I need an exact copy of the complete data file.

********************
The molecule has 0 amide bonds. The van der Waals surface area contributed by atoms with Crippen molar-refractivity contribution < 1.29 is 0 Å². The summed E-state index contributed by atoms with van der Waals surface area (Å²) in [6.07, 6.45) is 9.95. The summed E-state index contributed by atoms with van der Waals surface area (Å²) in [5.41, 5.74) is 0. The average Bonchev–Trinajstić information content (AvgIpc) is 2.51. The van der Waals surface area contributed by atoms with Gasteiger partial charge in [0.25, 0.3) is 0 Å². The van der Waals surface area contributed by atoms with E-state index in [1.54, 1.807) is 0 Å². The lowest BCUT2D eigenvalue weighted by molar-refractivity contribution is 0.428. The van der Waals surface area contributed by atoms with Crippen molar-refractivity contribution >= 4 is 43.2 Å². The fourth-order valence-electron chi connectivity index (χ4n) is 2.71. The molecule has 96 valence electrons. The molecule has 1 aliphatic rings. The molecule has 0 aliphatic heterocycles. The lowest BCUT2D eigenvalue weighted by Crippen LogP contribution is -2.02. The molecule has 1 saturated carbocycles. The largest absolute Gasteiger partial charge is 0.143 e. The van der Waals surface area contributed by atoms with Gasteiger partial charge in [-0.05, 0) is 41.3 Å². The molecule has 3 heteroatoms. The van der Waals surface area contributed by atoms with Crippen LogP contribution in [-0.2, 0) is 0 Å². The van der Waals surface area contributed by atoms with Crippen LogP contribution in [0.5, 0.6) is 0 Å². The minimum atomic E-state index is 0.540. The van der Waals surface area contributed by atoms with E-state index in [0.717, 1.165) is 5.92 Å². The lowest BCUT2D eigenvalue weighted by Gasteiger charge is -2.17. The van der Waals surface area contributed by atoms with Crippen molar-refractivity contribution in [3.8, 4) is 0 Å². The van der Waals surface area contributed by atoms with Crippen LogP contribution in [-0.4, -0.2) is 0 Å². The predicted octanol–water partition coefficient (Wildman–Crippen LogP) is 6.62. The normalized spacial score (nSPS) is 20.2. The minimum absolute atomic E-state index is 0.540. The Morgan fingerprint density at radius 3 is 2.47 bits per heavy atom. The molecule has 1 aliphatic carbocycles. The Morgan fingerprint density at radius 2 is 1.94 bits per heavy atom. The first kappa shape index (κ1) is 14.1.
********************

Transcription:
The molecule has 0 amide bonds. The van der Waals surface area contributed by atoms with Crippen molar-refractivity contribution < 1.29 is 0 Å². The summed E-state index contributed by atoms with van der Waals surface area (Å²) in [6.07, 6.45) is 9.95. The summed E-state index contributed by atoms with van der Waals surface area (Å²) in [5.41, 5.74) is 0. The average Bonchev–Trinajstić information content (AvgIpc) is 2.51. The van der Waals surface area contributed by atoms with Gasteiger partial charge in [0.25, 0.3) is 0 Å². The van der Waals surface area contributed by atoms with E-state index in [1.54, 1.807) is 0 Å². The lowest BCUT2D eigenvalue weighted by molar-refractivity contribution is 0.428. The van der Waals surface area contributed by atoms with Crippen molar-refractivity contribution >= 4 is 43.2 Å². The fourth-order valence-electron chi connectivity index (χ4n) is 2.71. The molecule has 96 valence electrons. The molecule has 1 aliphatic rings. The molecule has 0 aliphatic heterocycles. The lowest BCUT2D eigenvalue weighted by Crippen LogP contribution is -2.02. The molecule has 1 saturated carbocycles. The largest absolute Gasteiger partial charge is 0.143 e. The van der Waals surface area contributed by atoms with Gasteiger partial charge in [-0.05, 0) is 41.3 Å². The molecule has 3 heteroatoms. The van der Waals surface area contributed by atoms with Crippen LogP contribution in [-0.2, 0) is 0 Å². The van der Waals surface area contributed by atoms with Crippen LogP contribution in [0.5, 0.6) is 0 Å². The minimum atomic E-state index is 0.540. The van der Waals surface area contributed by atoms with E-state index in [0.717, 1.165) is 5.92 Å². The lowest BCUT2D eigenvalue weighted by Gasteiger charge is -2.17. The van der Waals surface area contributed by atoms with Crippen molar-refractivity contribution in [3.8, 4) is 0 Å². The van der Waals surface area contributed by atoms with Crippen LogP contribution in [-0.4, -0.2) is 0 Å². The predicted octanol–water partition coefficient (Wildman–Crippen LogP) is 6.62. The normalized spacial score (nSPS) is 20.2. The minimum absolute atomic E-state index is 0.540. The Morgan fingerprint density at radius 3 is 2.47 bits per heavy atom. The molecule has 1 aliphatic carbocycles. The Morgan fingerprint density at radius 2 is 1.94 bits per heavy atom. The first kappa shape index (κ1) is 14.1.